The Little Black Dress has long been established as a fashion classic, but on the 29thNovember, Kerry Taylor Auctions will be selling a Little White Dress with serious fashion clout: the dress that Audrey Hepburn wore to collect her only Oscar in 1954 and that she referred to as her ‘lucky dress’.
When Audrey was nominated for her performance as Princess Anne in Roman Holiday, she demonstrated her characteristic ‘make do and mend’ mentality by selecting the Edith Head designed lace gown that she had already worn two years earlier in the film. Auctioneer Kerry Taylor states that ‘it is an extremely important gown-for although Audrey appeared to great acclaim in many films-this was the only Oscar she ever won-and it is in this dress that she accepted it. It is also unique in the sense that it is the only time that an Oscar was collected in a gown worn in the actual film’.
Behind the delicate lace and swaying skirt of this particular gown lies quite a remarkable tale; for the dress not only represents the fashion icon’s golden start in Hollywood, but also marks the beginning of her important and enduring relationship with Hubert de Givenchy:
Following the success of Roman Holiday, Audrey embarked on the filming of her second film in 1953; Sabrina, for which Edith Head was also enlisted as costume designer. However, the young Audrey asked Hubert de Givenchy to provide her wardrobe, which he did. The film was a resounding success and won an Oscar for its costumes, which went, not to Givenchy, but to Edith Head. Givenchy was furious. Thereafter, Audrey officially appointed him as her chosen designer for future films, which of course included the legendary Breakfast at Tiffany’s.
After the drama of Sabrina-gate, Audrey found herself in a delicate situation when faced with the choice of what (or rather, whom) to wear to the Oscars when she was nominated the following year. She found a unique compromise: Audrey selected the Head designed dress which she had already worn in the final scene of Roman Holiday. In the film, the dress has a low neckline and is worn with a matching jacket, but Audrey had the design altered for the awards show, as Kerry Taylor explains: ‘The basic dress was an Edith Head creation-but the new bodice cut straight across at the front, plunging low at the back with pretty spaghetti straps was undoubtedly inspired by the gowns she had been wearing by her beloved Givenchy’.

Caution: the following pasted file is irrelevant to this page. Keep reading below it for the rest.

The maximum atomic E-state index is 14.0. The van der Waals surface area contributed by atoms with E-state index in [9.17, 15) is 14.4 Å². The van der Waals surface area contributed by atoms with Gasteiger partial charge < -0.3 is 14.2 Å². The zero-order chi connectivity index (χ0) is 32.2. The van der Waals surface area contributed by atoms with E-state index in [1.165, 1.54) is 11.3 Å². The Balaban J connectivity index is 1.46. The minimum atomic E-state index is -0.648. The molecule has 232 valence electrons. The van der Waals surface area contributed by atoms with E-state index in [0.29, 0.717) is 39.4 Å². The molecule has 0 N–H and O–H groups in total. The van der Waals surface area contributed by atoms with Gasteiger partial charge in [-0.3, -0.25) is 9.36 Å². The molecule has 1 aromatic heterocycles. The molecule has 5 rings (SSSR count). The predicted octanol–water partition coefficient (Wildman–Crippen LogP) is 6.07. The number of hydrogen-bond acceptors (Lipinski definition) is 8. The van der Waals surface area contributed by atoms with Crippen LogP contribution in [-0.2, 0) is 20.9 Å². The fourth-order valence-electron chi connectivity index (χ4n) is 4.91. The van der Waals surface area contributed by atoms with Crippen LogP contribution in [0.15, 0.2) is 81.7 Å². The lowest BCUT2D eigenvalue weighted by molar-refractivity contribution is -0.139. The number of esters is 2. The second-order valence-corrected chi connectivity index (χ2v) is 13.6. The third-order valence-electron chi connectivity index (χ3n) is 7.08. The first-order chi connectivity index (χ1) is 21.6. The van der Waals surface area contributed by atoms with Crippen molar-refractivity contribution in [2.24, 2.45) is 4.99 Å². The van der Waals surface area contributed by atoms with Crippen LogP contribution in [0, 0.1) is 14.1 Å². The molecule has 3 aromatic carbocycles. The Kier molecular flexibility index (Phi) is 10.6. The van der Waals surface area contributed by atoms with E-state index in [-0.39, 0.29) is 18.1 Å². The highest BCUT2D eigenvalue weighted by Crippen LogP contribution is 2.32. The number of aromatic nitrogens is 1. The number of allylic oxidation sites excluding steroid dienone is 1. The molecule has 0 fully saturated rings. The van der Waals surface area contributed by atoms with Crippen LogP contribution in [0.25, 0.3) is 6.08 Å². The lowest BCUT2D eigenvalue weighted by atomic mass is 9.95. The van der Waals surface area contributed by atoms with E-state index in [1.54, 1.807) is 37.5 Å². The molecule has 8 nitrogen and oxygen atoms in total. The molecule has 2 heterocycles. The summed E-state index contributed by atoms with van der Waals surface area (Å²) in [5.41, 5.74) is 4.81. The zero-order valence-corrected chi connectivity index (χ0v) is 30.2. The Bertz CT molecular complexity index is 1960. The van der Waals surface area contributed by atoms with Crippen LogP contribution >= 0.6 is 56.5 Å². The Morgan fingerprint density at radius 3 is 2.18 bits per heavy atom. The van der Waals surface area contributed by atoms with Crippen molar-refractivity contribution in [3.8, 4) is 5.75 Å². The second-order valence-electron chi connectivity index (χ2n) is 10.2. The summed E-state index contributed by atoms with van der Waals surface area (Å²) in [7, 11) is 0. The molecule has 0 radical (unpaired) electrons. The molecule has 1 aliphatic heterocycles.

Audrey’s ‘lucky dress’ was kept by her mother, Countess Ella van Heemstra, until she gave it to close family friend. The dress has remained with the recipient’s family ever since, and will make its third historic appearance at the Passion for Fashion sale, Kerry Taylor Auctions, in London.
Please see website for further details: www.kerrytaylorauctions.com
The final scene of Roman Holiday, which shows the dress in its original version:
The moment Audrey collects her Oscar in the altered dress (and endearingly walks the wrong way onto the stage).
Provenance courtesy of Kerry Taylor Auctions.
Photos © Kerry Taylor Auctions 2011